Editor’s note: Because it’s vital that you make an informed decision during your estate planning process, we’ve written a newer blog post: “What Happens to My HSA When I Die? Choosing A Beneficiary.” This new blog will help you determine how to choose the best HSA beneficiary and their tax obligations.
Estate planning and understanding is about as much fun as waiting in line at the DMV. However, understanding how to structure your accounts to minimize taxability for your benefactors ensure that more of your money becomes theirs.
We will review the IRS tax structures and how they impact your HSA funds when you die.
HSA Estate Tax Planning Considerations
Even though you might have a healthcare plan that is shared by your family, an HSA account is owned by the individual. You can, of course, use your HSA funds toward any eligible expenses for yourself and tax-dependents (including your spouse). So how does this impact how HSAs are transferred from an individual to a spouse, beneficiary or estate? We will explore that below.
What happens to my HSA funds if I die and I named the below person/entity as my beneficiary?
- If Your Spouse, there will be no tax implications. The HSA is transferred directly to your spouse. He/she can then continue using the HSA money for spending, saving or investing within the standard IRS guidelines. It remains an HSA and the same tax-advantaged rules would continue to apply.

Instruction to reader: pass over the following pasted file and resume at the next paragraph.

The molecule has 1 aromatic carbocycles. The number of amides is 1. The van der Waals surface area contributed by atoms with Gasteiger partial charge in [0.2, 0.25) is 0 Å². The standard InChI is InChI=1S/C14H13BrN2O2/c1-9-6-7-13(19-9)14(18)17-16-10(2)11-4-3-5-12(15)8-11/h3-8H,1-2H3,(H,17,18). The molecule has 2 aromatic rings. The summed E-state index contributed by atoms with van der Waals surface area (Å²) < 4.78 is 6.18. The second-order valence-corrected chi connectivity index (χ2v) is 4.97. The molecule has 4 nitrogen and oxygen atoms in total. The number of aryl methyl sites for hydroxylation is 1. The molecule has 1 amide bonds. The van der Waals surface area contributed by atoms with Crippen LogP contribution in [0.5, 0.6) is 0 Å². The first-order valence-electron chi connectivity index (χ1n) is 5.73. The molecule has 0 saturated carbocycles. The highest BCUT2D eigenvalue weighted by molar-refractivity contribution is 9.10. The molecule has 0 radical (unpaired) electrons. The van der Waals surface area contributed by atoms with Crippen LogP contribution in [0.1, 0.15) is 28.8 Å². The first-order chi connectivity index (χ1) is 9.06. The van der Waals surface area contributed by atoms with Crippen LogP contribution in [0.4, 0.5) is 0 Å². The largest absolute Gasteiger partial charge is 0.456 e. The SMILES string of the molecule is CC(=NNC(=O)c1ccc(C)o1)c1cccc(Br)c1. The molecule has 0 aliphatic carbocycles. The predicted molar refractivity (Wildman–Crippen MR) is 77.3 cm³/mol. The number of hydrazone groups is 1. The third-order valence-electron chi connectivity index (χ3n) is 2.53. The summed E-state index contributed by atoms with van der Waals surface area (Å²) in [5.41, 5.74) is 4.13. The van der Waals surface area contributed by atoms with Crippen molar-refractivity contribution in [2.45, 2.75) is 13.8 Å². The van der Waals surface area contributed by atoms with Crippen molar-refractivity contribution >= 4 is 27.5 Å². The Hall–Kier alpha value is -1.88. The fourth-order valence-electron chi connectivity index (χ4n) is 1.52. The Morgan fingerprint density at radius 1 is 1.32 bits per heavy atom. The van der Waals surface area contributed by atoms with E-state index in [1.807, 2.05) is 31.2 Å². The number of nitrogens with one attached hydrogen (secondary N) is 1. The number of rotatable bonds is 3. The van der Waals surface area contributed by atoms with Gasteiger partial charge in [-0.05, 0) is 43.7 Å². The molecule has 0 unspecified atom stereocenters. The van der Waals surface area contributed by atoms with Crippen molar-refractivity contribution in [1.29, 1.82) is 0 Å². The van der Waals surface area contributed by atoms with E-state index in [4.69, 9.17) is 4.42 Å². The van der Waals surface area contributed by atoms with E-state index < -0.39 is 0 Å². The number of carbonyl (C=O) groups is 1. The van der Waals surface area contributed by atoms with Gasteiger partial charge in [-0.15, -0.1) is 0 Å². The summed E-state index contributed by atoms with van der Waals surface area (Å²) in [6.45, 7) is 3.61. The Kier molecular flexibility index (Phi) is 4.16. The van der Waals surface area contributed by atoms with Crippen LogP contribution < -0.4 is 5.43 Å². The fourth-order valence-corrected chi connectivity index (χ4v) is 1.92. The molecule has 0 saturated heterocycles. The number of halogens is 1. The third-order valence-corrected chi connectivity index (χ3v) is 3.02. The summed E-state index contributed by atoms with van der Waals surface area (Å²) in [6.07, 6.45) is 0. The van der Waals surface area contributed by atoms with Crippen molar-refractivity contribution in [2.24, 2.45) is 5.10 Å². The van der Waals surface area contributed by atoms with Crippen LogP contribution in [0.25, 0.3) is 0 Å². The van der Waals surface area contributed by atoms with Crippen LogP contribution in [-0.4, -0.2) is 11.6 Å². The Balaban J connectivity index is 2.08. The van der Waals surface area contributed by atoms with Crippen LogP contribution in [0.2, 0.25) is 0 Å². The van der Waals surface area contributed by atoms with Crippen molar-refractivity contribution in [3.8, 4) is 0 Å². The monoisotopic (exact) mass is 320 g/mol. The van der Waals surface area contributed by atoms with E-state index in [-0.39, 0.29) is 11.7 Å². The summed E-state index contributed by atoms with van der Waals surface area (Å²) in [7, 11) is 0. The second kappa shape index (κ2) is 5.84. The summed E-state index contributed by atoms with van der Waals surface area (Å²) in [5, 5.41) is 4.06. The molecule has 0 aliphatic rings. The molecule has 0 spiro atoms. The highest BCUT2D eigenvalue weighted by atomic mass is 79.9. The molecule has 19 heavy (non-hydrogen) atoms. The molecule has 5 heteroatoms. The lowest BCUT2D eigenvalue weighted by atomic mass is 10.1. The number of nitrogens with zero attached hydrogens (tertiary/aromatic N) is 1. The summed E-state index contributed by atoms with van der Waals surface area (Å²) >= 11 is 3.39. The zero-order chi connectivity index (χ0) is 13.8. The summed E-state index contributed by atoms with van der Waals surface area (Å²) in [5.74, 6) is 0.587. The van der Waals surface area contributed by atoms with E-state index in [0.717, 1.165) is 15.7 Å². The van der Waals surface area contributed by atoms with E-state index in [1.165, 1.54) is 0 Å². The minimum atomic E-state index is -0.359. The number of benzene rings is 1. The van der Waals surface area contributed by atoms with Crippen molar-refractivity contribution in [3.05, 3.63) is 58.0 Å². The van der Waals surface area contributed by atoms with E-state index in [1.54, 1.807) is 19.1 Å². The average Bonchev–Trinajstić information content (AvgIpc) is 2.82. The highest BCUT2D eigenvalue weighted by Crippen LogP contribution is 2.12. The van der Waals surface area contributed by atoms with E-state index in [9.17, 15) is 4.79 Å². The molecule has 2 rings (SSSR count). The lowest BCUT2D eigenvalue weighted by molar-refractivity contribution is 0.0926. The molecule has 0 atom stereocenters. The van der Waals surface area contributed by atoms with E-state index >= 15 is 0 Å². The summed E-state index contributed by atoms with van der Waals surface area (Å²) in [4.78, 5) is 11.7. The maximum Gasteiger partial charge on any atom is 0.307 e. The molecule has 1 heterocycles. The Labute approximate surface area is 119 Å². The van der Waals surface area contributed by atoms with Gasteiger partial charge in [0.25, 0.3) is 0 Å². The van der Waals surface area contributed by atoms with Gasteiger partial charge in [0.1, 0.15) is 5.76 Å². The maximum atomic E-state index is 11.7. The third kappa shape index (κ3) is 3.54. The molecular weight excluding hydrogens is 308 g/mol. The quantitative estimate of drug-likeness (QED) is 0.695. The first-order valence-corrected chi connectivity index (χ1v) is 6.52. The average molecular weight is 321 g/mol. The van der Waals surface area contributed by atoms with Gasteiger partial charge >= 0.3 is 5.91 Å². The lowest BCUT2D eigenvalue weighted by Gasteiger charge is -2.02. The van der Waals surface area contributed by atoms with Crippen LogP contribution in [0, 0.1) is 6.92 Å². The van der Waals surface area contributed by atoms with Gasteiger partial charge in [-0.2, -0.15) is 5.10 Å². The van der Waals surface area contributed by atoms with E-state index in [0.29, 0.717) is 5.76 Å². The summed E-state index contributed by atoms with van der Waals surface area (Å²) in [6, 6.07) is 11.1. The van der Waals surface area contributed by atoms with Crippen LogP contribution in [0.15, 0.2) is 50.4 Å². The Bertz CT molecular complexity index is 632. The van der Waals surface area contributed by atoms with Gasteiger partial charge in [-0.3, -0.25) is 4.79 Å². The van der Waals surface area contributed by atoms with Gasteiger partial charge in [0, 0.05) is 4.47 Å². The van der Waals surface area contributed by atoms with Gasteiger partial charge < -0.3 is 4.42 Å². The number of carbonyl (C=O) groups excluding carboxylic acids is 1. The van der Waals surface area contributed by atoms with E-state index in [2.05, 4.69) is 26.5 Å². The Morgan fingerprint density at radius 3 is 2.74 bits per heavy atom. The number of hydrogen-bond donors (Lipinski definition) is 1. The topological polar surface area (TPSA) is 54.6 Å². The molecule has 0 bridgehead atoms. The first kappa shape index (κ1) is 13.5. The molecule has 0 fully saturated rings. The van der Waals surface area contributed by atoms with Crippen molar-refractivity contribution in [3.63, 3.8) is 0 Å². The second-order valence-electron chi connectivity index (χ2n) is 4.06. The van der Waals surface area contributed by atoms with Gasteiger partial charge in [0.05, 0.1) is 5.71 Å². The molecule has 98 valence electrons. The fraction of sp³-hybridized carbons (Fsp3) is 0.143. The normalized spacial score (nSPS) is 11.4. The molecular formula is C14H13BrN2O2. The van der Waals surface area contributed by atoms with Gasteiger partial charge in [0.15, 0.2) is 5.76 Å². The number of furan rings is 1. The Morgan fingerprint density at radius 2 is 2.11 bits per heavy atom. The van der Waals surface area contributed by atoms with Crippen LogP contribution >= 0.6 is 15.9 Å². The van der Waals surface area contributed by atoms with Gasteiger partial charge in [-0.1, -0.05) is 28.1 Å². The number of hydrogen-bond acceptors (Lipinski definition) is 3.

- If Your Beneficiary (not your Spouse), the HSA ends on the date of your death. The funds will be distributed and taxed as income to the beneficiary based on the fair market value. However, the beneficiary can use the HSA funds to pay for medical expenses of the account holder for up to 12-months after their death.
- If Your Estate or No Beneficiary Designated, the HSA will be distributed to your estate and taxed as income on your final income tax return.
The good news is that if you are reading this, you are still living! We also put together an HSA Tax Guide so you can review the HSA IRS tax details and maximize your tax savings while having a clear view of your tax liabilities.
HSA Tax Guide
- What to Expect: HSA & Taxes
- HSA Tax Guide
- HSA Tax Form Checklist
- Do I Need to Wait for IRS Form 5498-SA to File My Taxes?
What to do next? Regardless of your age or income, the most important step is to log into your HSA platform and ensure you have a beneficiary assigned. There is no reason to delay, do this TODAY! Even if you don’t use your HSA funds, it’s nice knowing that someone will benefit from the health savings.
Disclaimer: the content presented in this article are for informational purposes only, and is not, and must not be considered tax, investment, legal, accounting or financial planning advice, nor a recommendation as to a specific course of action. Investors should consult all available information, including fund prospectuses, and consult with appropriate tax, investment, accounting, legal, and accounting professionals, as appropriate, before making any investment or utilizing any financial planning strategy.